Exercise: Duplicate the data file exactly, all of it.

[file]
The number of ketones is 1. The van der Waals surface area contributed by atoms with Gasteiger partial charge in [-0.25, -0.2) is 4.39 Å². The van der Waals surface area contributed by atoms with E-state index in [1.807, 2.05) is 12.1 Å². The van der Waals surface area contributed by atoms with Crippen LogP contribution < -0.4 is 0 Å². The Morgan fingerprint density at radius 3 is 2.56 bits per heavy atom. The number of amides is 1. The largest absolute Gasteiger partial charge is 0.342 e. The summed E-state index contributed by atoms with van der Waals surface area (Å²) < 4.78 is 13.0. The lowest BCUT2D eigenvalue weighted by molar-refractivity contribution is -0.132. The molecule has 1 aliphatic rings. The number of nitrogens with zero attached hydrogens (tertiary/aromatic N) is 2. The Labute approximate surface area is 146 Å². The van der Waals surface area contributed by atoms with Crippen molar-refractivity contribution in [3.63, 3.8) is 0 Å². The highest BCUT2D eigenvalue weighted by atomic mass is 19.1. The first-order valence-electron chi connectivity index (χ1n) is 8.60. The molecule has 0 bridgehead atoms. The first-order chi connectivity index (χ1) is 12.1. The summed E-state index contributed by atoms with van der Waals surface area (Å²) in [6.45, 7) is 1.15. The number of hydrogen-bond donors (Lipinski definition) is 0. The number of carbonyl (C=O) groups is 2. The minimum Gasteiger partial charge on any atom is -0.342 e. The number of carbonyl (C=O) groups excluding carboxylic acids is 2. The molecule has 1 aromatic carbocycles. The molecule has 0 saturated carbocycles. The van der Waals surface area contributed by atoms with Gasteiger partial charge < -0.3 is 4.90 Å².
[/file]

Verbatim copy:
The number of ketones is 1. The van der Waals surface area contributed by atoms with Gasteiger partial charge in [-0.25, -0.2) is 4.39 Å². The van der Waals surface area contributed by atoms with E-state index in [1.807, 2.05) is 12.1 Å². The van der Waals surface area contributed by atoms with Crippen LogP contribution < -0.4 is 0 Å². The Morgan fingerprint density at radius 3 is 2.56 bits per heavy atom. The number of amides is 1. The largest absolute Gasteiger partial charge is 0.342 e. The summed E-state index contributed by atoms with van der Waals surface area (Å²) < 4.78 is 13.0. The lowest BCUT2D eigenvalue weighted by molar-refractivity contribution is -0.132. The molecule has 1 aliphatic rings. The number of nitrogens with zero attached hydrogens (tertiary/aromatic N) is 2. The Labute approximate surface area is 146 Å². The van der Waals surface area contributed by atoms with Crippen molar-refractivity contribution in [3.63, 3.8) is 0 Å². The highest BCUT2D eigenvalue weighted by atomic mass is 19.1. The first-order valence-electron chi connectivity index (χ1n) is 8.60. The molecule has 0 bridgehead atoms. The first-order chi connectivity index (χ1) is 12.1. The summed E-state index contributed by atoms with van der Waals surface area (Å²) in [6.45, 7) is 1.15. The number of hydrogen-bond donors (Lipinski definition) is 0. The number of carbonyl (C=O) groups is 2. The minimum Gasteiger partial charge on any atom is -0.342 e. The number of carbonyl (C=O) groups excluding carboxylic acids is 2. The molecule has 1 aromatic carbocycles. The molecule has 0 saturated carbocycles. The van der Waals surface area contributed by atoms with Gasteiger partial charge < -0.3 is 4.90 Å².